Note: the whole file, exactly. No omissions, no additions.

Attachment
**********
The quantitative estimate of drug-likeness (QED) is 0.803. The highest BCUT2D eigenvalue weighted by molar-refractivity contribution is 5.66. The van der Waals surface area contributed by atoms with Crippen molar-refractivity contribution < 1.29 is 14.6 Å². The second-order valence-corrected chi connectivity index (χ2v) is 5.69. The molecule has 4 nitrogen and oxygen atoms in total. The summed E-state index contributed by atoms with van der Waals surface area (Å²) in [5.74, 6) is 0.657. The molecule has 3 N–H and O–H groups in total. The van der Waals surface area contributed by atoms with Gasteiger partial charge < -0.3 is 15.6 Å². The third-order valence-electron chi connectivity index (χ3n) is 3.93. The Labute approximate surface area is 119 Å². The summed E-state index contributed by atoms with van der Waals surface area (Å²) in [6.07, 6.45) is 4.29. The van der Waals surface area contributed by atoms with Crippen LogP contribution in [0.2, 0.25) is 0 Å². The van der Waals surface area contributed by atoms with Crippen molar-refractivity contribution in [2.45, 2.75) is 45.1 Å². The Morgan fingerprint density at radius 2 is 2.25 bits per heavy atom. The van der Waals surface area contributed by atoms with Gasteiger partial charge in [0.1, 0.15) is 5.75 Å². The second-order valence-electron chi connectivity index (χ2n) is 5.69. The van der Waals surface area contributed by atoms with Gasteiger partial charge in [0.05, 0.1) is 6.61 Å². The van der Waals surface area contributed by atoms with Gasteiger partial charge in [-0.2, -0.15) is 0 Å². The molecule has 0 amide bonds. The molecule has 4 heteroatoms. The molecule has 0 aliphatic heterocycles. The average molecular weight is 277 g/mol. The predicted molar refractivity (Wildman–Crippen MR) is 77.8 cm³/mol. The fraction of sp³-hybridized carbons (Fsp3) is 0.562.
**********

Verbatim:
The quantitative estimate of drug-likeness (QED) is 0.803. The highest BCUT2D eigenvalue weighted by molar-refractivity contribution is 5.66. The van der Waals surface area contributed by atoms with Crippen molar-refractivity contribution < 1.29 is 14.6 Å². The second-order valence-corrected chi connectivity index (χ2v) is 5.69. The molecule has 4 nitrogen and oxygen atoms in total. The summed E-state index contributed by atoms with van der Waals surface area (Å²) in [5.74, 6) is 0.657. The molecule has 3 N–H and O–H groups in total. The van der Waals surface area contributed by atoms with Gasteiger partial charge < -0.3 is 15.6 Å². The third-order valence-electron chi connectivity index (χ3n) is 3.93. The Labute approximate surface area is 119 Å². The summed E-state index contributed by atoms with van der Waals surface area (Å²) in [6.07, 6.45) is 4.29. The van der Waals surface area contributed by atoms with Crippen LogP contribution in [0.2, 0.25) is 0 Å². The van der Waals surface area contributed by atoms with Crippen molar-refractivity contribution in [2.45, 2.75) is 45.1 Å². The Morgan fingerprint density at radius 2 is 2.25 bits per heavy atom. The van der Waals surface area contributed by atoms with Gasteiger partial charge in [0.1, 0.15) is 5.75 Å². The second-order valence-electron chi connectivity index (χ2n) is 5.69. The van der Waals surface area contributed by atoms with Gasteiger partial charge in [0.05, 0.1) is 6.61 Å². The van der Waals surface area contributed by atoms with Gasteiger partial charge in [-0.2, -0.15) is 0 Å². The molecule has 0 amide bonds. The molecule has 4 heteroatoms. The molecule has 0 aliphatic heterocycles. The average molecular weight is 277 g/mol. The predicted molar refractivity (Wildman–Crippen MR) is 77.8 cm³/mol. The fraction of sp³-hybridized carbons (Fsp3) is 0.562.